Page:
How 3100 Benue & Nasarawa smallholder farmers lost N111.4 million in 2021
Agriculture is the superfood of any economy. This statement is especially true in the case of underdeveloped and developing countries that are still pivoting towards economic stability and development. For these nations, committing resources to improved agricultural models will not only lead them towards sustainable economic growth but also have a ripple effect on the livelihoods and employment of their populace.
That’s not all. A working agricultural sector also portends food security and the growth of industries through food processing and distribution, amongst other add-ons, all of which cements agriculture as a formidable backbone of the economy.
Interestingly, statistical records also reveal this. For instance, research conducted by the World Bank stated that agriculture accounted for 4% of the global GDP in 2018. The World Trade Organization (WTO) also corroborates this. The WTO report shows that the agricultural sector accounts for 70-90% of employment and job creation in many developing countries.
In Nigeria, the agricultural sector is also a key contributor to the local economy, contributing 30% of the total GDP in 2021, revealing an increase of 6% from the previous quarter. There are, however, many factors that continue to afflict the Nigerian agricultural sector. These factors threaten the growth of agribusiness in the country and hinder economic diversification, resulting in a protracted over-dependence of the economy on oil.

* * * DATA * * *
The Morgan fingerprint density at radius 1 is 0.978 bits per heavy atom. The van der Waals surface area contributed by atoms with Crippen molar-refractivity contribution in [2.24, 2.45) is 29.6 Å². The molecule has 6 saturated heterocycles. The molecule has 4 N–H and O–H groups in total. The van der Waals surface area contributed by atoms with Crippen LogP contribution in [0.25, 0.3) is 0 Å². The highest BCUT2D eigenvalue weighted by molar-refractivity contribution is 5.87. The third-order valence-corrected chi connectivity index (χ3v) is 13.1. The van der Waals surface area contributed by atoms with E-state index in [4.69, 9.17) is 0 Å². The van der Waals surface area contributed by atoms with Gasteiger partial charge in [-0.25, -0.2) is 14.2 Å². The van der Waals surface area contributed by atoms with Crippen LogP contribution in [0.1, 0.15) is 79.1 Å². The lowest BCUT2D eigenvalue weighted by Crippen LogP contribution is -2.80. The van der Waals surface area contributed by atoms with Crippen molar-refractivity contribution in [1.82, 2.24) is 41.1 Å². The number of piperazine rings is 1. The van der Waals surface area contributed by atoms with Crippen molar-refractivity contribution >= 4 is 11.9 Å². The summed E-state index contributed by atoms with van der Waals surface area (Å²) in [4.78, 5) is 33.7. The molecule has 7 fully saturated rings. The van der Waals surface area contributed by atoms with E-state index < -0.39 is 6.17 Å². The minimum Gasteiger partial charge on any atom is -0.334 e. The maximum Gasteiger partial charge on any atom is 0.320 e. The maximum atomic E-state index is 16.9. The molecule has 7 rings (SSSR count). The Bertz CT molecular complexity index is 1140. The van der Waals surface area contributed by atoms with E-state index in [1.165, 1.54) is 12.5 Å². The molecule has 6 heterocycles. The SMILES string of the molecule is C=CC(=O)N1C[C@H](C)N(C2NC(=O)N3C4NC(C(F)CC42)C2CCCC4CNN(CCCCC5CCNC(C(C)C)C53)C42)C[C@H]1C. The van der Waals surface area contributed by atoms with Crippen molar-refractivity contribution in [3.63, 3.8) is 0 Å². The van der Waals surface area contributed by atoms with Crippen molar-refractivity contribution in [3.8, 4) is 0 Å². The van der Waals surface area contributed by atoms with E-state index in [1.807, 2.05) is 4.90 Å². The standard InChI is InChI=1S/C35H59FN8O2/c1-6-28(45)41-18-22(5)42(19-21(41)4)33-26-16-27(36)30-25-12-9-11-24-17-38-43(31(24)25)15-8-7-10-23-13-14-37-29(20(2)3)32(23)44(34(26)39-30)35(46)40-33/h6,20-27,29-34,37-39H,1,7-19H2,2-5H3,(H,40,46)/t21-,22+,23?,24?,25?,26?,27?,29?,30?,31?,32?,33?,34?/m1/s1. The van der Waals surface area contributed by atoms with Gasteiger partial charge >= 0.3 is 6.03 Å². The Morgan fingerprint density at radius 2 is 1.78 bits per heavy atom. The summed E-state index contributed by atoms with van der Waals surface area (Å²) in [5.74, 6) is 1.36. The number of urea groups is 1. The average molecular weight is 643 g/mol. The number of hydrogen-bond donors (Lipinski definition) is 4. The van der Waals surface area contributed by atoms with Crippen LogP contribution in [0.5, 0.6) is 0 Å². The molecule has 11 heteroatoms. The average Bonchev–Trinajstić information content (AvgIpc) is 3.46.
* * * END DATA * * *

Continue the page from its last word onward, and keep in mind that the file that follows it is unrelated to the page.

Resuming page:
Some factors that inhibit the sustenance of subsistent and commercial farming in Nigeria include lack of funding, unpredictable weather conditions mostly attributable to global warming and climate change, insecurity, pest infestations, cattle encroachment, and inadequate storage facilities. These hindrances have diminished agricultural investments in the country and dissuaded the participation of many otherwise interested parties in agribusiness.
Unfortunately, all these risks and farming issues played a role when over 3000 smallholder farmers in Benue and Nararawa State – considered the destinations for agriculture production – lost about N111.4 million worth of agriculture investments due to soil moisture pressure occasioned by poor weather conditions. Here is exactly what transpired:
The farmers knew this could happen.
Undoubtedly, agricultural investment in Nigeria is one of the riskiest enterprises anyone can undertake, and it is not for the risk-averse. The promoters are consistently battling unpredictable weather conditions – especially in the face of the global climate change crisis, unstable price regimes for produce, and outcomes from their investments, logistic quagmire, insecurities, and animal encroachment.
A report by SBMIntel, an Africa-focused research firm, shows that 26.3 per cent of farmers, some of whom were from Benue and Nasarawa states, had their harvests greatly affected by extreme weather conditions, especially floodings. The zone was also the hotbed of insecurities and cattle encroachment. But they were unfazed.
They tried to take proactive actions.
In the 2021 farming season, 4,354 smallholder farmers cultivating 4,358 hectares of farmlands in Benue and Nasarawa States elected to take steps that would mitigate these well-documented agric-based risks. This is where Leadway Assurance, Nigeria’s leading insurer, came in.